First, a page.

Forced Meds Approved After Assassin Threats
(CN) - The 5th Circuit affirmed an order to force medicate a man awaiting trial for threatening to kill the last three U.S. presidents and "all lawyers."
Jesse Joe Gutierrez first caught the attention of law enforcement in November and December 2008 when he made more than 100 phone calls to an Austin, Texas, television station, threatening to kill President George W. Bush, Gov. Rick Perry and their wives.
After Secret Service Agent Nguyen Vu paid him a visit, Gutierrez later called Vu and left him a message in which he claimed to be relaying the word of God. He threatened to kill President Barack Obama, President George W. Bush, President George H.W. Bush, Vu and "all lawyers."
Gutierrez now faces charges of threatening to kill the president, a former president and a federal law enforcement officer.
A Bureau of Prisons psychologist diagnosed Guiterrez as a paranoid schizophrenic who could not understand the charges against him or help with his defense.
Deeming Gutierrez incompetent to stand trial, a federal judge committed him to federal custody for treatment based on the psychologist's report.
Two BOP psychologists evaluated Gutierrez a second time in July 2010, and found a high likelihood his competency could be restored with drugs.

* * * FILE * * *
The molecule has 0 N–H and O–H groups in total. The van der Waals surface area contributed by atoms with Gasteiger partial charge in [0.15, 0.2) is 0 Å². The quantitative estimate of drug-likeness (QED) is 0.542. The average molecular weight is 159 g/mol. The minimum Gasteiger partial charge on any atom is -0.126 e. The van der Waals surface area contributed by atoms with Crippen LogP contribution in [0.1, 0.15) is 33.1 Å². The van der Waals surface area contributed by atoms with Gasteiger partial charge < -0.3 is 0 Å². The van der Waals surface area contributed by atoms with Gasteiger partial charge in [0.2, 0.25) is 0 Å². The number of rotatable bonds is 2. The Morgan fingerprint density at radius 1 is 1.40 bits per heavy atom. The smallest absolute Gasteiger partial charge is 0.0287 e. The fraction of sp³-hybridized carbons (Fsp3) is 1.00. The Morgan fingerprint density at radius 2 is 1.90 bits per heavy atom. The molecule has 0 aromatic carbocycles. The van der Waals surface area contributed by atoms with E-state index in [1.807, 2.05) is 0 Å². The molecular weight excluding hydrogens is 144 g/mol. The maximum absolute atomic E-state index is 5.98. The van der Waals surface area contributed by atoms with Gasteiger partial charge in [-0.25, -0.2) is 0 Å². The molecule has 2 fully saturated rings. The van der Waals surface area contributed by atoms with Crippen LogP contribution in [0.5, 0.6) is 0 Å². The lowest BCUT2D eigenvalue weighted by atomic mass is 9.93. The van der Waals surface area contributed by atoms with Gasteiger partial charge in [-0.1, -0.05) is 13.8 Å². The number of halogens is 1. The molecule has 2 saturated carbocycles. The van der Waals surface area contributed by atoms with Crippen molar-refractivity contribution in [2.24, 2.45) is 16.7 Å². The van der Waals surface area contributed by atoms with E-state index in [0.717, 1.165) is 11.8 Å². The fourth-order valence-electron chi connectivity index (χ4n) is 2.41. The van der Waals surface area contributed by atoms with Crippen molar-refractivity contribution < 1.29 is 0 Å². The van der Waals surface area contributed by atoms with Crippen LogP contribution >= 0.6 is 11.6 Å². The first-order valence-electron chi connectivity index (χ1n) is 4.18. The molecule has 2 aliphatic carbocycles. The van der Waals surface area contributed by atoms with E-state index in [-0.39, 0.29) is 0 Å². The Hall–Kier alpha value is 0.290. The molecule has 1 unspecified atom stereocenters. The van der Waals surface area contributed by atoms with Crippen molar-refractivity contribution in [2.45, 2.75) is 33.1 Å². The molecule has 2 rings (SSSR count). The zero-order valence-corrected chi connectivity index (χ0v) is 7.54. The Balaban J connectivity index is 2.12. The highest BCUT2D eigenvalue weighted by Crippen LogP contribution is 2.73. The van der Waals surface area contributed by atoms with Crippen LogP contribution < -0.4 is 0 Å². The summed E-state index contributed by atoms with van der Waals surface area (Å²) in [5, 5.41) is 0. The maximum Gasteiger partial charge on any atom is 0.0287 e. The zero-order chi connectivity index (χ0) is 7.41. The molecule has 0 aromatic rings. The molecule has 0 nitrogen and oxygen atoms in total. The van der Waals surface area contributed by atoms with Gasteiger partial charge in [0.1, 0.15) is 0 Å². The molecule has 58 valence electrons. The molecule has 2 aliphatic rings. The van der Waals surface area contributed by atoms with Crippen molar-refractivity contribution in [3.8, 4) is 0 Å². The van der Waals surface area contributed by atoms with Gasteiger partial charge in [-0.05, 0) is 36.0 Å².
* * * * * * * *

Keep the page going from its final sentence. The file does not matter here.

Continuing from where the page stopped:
They said recovery was unlikely without medication, but also noted that Gutierrez refused to take any medicine because he does not think he is mentally ill.
Gutierrez appeared before a federal judge again in December 2010 after prosecutors sought to force a medication regime.
Though the court made such an order, the 5th Circuit later found the BOP followed the wrong regulations for dealing with involuntary medication.
Forced medication cannot occur until the BOP and an independent, nontreating psychiatrist determine its necessity for a defendant to stand trial.
A BOP hearing officer subsequently concluded involuntarily medication served Gutierrez's best interest, and would likely restore his competency.
Gutierrez appealed the hearing officer's decision and reportedly said: "I don't need medicine. Your government is broken and corrupt."
The Western District of Texas reheard the issue on Jan. 4, 2012, and determined a forced regime of medication was appropriate.
In the latest appeal, the defense said there is no significant government interest in prosecuting Gutierrez since he would be found not guilty by reason of insanity.
This time, however, the 5th Circuit affirmed.
"Although Gutierrez's counsel argues that a verdict of not guilty by reason of insanity is virtually certain if Gutierrez is restored to competency and prosecution is resumed, this is not necessarily so," Judge James Graves Jr. wrote for a three-judge panel in New Orleans.
In addition to claiming insanity, Gutierrez could argue that he did not have the requisite mens rea, or guilty mind, when he made the alleged threats, the court noted. He could also plead guilty to avoid permanent commitment and angle for a shorter sentence.
Even if Gutierrez successfully pleaded not guilty by insanity, the government would still have an interest in prosecuting him, Graves wrote.
Under the Insanity Defense Reform Act, a defendant found not guilty in this way is automatically committed unless he can prove he is not a danger to others, according to the ruling.